While Israeli Prime Minister Benjamin Netanyahu reportedly lobbies world leaders to protect the Kurds as they lose ground in Iraq, some activists and experts feel that the U.S. has sided with Iran in this regional conflict.

The Kurdistan Regional Government (KRG) in northern Iraq is in disarray after losing ground to the Iraqi Army and Iranian-backed Shi’a forces, following the Kurds’ independence referendum in late September. Without significant American backing, the Kurds could stand to lose even more territory beyond the oil hub of Kirkuk.

Dr. Kamal Sido, a Syrian Kurd who works at the Middle East desk for the Society for Threatened Peoples, a German human rights NGO, told JNS.org, “It is the biggest scandal that the Iraqi government is fighting with American weapons against Kurdish cities and villages in Iraq.”

Sido criticized the U.S. for supporting a Shi’a-ruled Iraqi government that is “controlled by the Iranian regime.”

“The Kurds in Iraq and Syria are fighting against radical Islam and are protecting Western values,” he said, adding, “After the Americans abandoned the Iraqi Kurds, Syrian Kurds fear that the U.S. will also abandon them.”

Arif Bawecani, the head of the liberal Kurdistan Independent Party, told JNS.org the effort to conquer Kurdish areas has been part of Iran’s plan since the country’s 1979 revolution—to occupy the entire Middle East and impose Shi’a Islam on the region.

“Iran is also slowly infiltrating the U.S. and Europe through establishing sleeper cells connected to the Shi’ite mosques,” asserted Bawecani, an Iranian Kurd originating from what he considers Iranian-occupied territory.

He added that Iran “has always tried to sabotage and undermine the Kurdish region in Iraq,” and has infiltrated Kurdish political parties.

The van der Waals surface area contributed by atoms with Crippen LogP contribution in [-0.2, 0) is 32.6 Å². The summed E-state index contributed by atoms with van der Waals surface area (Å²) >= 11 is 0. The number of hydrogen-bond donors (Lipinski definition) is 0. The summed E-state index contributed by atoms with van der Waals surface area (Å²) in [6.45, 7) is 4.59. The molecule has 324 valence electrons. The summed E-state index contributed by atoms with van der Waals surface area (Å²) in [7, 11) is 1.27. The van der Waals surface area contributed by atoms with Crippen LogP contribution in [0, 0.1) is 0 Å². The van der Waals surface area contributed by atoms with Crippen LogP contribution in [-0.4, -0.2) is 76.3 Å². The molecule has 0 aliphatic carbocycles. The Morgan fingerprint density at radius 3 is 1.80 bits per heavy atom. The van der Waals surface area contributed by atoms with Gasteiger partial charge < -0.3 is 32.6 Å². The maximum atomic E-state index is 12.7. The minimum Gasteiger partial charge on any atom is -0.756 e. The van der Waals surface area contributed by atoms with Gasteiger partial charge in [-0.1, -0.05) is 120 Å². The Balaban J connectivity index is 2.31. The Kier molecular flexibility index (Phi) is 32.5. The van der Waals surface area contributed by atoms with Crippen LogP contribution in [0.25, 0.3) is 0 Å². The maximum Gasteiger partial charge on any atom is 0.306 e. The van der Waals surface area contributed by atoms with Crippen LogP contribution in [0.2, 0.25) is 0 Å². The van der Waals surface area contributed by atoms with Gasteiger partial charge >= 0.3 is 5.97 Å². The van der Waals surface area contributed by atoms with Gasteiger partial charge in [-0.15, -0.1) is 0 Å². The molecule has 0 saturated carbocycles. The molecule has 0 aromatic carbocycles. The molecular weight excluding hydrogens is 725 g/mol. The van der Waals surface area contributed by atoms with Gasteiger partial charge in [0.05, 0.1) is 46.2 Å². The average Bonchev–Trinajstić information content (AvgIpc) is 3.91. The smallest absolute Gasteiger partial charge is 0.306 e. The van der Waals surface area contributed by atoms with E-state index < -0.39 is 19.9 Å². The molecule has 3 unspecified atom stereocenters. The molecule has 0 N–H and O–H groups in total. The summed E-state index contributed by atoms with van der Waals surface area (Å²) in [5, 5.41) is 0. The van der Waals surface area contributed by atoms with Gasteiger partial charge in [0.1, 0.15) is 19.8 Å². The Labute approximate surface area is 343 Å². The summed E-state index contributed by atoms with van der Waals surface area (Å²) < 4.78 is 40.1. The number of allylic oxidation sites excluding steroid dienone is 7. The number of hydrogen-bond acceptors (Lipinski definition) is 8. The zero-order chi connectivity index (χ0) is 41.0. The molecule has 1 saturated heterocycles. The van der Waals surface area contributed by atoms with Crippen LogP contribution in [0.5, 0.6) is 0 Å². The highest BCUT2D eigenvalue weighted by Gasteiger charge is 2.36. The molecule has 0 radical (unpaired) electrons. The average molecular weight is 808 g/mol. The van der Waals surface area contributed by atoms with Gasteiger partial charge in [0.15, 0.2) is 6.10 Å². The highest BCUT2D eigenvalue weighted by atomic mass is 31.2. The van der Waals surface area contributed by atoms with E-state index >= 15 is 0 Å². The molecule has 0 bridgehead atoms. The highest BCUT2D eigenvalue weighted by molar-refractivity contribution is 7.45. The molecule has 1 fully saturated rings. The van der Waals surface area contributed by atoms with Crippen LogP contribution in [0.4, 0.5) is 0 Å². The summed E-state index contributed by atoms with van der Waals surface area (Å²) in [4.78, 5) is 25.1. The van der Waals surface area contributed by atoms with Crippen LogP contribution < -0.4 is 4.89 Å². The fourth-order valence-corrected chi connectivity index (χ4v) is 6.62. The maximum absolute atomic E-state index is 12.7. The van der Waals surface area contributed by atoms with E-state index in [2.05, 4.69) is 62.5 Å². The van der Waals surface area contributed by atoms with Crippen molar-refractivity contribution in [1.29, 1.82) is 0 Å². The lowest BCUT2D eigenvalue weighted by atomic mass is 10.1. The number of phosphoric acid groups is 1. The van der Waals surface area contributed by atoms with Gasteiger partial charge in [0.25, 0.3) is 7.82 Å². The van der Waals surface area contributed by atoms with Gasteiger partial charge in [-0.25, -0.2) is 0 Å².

Regarding Kurdish-American relations, Bawecani said, “Kurds have always been friendly and trusted the U.S., but history shows that the U.S. has sold the Kurds out to occupying powers—Turkey, Syria, Iraq and especially Iran.”

He cited a lack of U.S. assistance during various historical episodes, including former Iraqi President Saddam Hussein’s gassing of the Kurds.

“The Kurds are still friends with Americans, but the U.S. government is not to be trusted,” he said.

Claims of corruption

At the same time, some Kurds accuse their government of corruption.

Ari Aram, editor of the Kurdish news website Ekurd.net, told JNS.org he is pleased the U.S. and other Western countries understand that the current Kurdish leadership—comprised of what he called “mini-dictators”—is unfit to lead.

“The West is not blind and can see there is no democracy in Kurdistan and that the leaders are seeking money only for their private pockets,” Aram said.

If Kurdistan follows the referendum by officially declaring independence under KRG President Masoud Barzani, “it will be the most catastrophic situation for the Kurdish nation,” he said, adding Barzani would become “a dictator that nobody could stop or remove.”

Aram said that a democratic government is a necessity for Kurdistan, especially in light of the fact that Barzani, whose term ended in 2013, is still in power.

“The leadership is taking billions and billions of dollars of oil income,” Aram claimed, adding that the referendum launched by Barzani was used to “mask the bad situation in Kurdistan.”

Fellow Ekurd.net writer Rizgar Khoshnaw, who is based in Washington, D.C., blasted Barzani’s foreign advisers for the referendum.

“The U.S. is 100% with Baghdad now!” he wrote in an email to JNS.org. “The U.S. did not abandon the Kurds—the Kurds did not listen to the U.S. when they were told to postpone [the independence vote].”

Despite his criticism of the KRG, Aram is pleased that Israel was the only country to publicly endorse an independent Kurdish state in advance of the referendum.

“I personally have loved Jews and Israel since I was a teenager and always supported Israel, and respect it more when I see its democracy….If our Kurdish ‘leaders’ had just 20 percent of your (Israel’s) patriotism, we Kurds could make bigger progress,” he said.

The Kurds’ future

Phillip Smyth, a researcher specializing in Shi’a Islamist groups at the University of Maryland’s Laboratory for Computational Cultural Dynamics, told JNS.org there is always the chance of Iranian-controlled Shi’a militias increasingly moving into Kurdish areas of Iraq.

“There is also the possibility that [Iraqi Prime Minister Haider al-] Abadi feels emboldened to push towards other Kurdish positions after the success in Kirkuk,” he told JNS.org.

“Regardless,” said Smith, “it’s really too soon to tell where Abadi, numerous Shi’a militia groups and Kurdish forces may take this.”


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